An image from NASA’s Mars Reconnaissance Orbiter (MRO) has revealed intriguing honeycomb-textured features in a region of the Red Planet.
The image was taken by the HiRISE camera on the MRO, and it’s looking towards the northwestern Hellas Planitia, one of the largest and most ancient impact basins on Mars.
“Honeycombs” here is a reference to rectangular ridges that are unique to the Red Planet. They’ve been spotted before, but they’re highlighted again in this image.
We’re actually quite zoomed in here, at 50 centimeters (20 inches) per pixel. But if you look at the zoomed out image below, you can clearly see the different honeycomb-like sections. They measure about 5 to 10 kilometers (3 to 6 miles) across.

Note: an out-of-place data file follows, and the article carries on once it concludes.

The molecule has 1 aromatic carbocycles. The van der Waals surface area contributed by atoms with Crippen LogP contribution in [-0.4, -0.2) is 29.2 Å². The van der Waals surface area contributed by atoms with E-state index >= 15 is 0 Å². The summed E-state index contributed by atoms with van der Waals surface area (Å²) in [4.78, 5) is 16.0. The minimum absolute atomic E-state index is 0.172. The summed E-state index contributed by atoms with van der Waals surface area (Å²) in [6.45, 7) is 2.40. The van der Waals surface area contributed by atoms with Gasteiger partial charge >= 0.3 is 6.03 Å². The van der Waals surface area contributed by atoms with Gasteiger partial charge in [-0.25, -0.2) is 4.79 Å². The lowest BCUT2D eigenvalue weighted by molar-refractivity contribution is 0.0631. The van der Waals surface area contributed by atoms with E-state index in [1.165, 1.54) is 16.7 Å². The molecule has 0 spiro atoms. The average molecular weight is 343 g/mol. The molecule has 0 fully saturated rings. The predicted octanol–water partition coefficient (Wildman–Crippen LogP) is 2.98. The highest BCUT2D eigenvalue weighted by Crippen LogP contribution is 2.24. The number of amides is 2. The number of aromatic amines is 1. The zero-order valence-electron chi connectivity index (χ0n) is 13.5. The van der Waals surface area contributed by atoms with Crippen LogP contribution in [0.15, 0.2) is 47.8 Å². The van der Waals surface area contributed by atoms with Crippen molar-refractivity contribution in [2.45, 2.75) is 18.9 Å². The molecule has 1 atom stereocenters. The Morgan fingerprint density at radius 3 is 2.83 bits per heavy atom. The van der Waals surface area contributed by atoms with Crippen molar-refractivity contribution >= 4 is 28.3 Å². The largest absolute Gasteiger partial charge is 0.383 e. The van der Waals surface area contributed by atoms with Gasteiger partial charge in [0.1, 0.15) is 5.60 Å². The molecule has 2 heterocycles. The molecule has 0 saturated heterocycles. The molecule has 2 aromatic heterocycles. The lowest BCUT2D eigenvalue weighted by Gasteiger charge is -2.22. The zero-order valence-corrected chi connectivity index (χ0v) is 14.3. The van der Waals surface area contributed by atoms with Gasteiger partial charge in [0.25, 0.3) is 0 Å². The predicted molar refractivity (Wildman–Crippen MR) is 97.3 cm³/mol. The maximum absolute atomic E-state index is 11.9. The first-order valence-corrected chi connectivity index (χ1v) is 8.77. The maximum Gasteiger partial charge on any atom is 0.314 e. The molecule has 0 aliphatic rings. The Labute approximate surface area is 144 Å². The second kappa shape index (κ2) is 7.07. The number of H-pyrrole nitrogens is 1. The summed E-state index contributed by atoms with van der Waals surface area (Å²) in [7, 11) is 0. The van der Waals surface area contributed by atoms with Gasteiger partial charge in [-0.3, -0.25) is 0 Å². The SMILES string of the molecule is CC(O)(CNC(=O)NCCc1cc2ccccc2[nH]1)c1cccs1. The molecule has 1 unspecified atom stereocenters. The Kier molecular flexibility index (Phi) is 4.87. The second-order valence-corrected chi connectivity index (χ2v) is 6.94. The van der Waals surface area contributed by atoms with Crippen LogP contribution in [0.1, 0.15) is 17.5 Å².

“Scientists have been debating how these honeycombed features are created, theorizing from glacial events, lake formation, volcanic activity, and tectonic activity, to wind erosion,” said NASA.
It’s thought the feature may be in part formed by wind erosion, as the walls of the cells look a bit like ripples of sand. The bedrock has also been exposed in the floor and walls of the cells, which can be the result of volcanic activity.
The cells are notable in another way too, namely that they have a lack of impact craters. This suggests they have been recently reshaped by one of the processes mentioned above.
Honeycombs were first spotted on Mars back in 1972, leading to numerous conspiracy theories about Martian cities. Now that we can see them more closely, of course, we can tell that they are natural features. But they’re still fascinating, all the same.